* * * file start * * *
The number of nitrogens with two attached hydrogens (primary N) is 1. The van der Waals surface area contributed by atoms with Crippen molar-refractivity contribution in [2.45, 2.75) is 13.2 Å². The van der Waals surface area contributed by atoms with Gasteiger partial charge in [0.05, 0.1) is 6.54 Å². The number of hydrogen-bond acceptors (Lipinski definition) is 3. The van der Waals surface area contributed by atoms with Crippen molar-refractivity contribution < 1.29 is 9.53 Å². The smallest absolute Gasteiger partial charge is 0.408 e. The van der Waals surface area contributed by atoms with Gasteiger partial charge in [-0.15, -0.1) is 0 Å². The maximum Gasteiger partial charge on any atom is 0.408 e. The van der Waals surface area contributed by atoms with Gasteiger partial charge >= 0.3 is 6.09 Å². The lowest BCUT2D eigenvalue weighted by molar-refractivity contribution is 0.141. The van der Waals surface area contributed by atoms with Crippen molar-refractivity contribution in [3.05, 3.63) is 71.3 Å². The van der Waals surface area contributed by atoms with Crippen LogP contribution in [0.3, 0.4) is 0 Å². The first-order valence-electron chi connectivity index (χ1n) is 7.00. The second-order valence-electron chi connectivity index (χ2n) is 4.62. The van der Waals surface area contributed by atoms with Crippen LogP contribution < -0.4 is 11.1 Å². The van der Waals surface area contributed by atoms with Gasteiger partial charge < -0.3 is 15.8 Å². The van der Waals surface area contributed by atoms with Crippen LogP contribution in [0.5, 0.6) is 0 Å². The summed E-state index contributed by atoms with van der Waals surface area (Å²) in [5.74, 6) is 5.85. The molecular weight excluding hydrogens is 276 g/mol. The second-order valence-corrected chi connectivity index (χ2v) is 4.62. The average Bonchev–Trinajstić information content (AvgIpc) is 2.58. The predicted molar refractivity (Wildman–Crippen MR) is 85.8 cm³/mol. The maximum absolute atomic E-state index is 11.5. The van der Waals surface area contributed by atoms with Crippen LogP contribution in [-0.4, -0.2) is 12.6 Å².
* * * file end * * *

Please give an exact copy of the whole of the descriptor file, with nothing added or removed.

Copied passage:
The number of nitrogens with two attached hydrogens (primary N) is 1. The van der Waals surface area contributed by atoms with Crippen molar-refractivity contribution in [2.45, 2.75) is 13.2 Å². The van der Waals surface area contributed by atoms with Gasteiger partial charge in [0.05, 0.1) is 6.54 Å². The number of hydrogen-bond acceptors (Lipinski definition) is 3. The van der Waals surface area contributed by atoms with Crippen molar-refractivity contribution < 1.29 is 9.53 Å². The smallest absolute Gasteiger partial charge is 0.408 e. The van der Waals surface area contributed by atoms with Gasteiger partial charge in [-0.15, -0.1) is 0 Å². The maximum Gasteiger partial charge on any atom is 0.408 e. The van der Waals surface area contributed by atoms with Gasteiger partial charge >= 0.3 is 6.09 Å². The lowest BCUT2D eigenvalue weighted by molar-refractivity contribution is 0.141. The van der Waals surface area contributed by atoms with Crippen molar-refractivity contribution in [3.05, 3.63) is 71.3 Å². The van der Waals surface area contributed by atoms with Crippen LogP contribution in [0.3, 0.4) is 0 Å². The first-order valence-electron chi connectivity index (χ1n) is 7.00. The second-order valence-electron chi connectivity index (χ2n) is 4.62. The van der Waals surface area contributed by atoms with Crippen LogP contribution < -0.4 is 11.1 Å². The van der Waals surface area contributed by atoms with Gasteiger partial charge < -0.3 is 15.8 Å². The van der Waals surface area contributed by atoms with Crippen LogP contribution in [0.5, 0.6) is 0 Å². The summed E-state index contributed by atoms with van der Waals surface area (Å²) in [5.74, 6) is 5.85. The molecular weight excluding hydrogens is 276 g/mol. The second-order valence-corrected chi connectivity index (χ2v) is 4.62. The average Bonchev–Trinajstić information content (AvgIpc) is 2.58. The predicted molar refractivity (Wildman–Crippen MR) is 85.8 cm³/mol. The maximum absolute atomic E-state index is 11.5. The van der Waals surface area contributed by atoms with Crippen LogP contribution in [-0.4, -0.2) is 12.6 Å².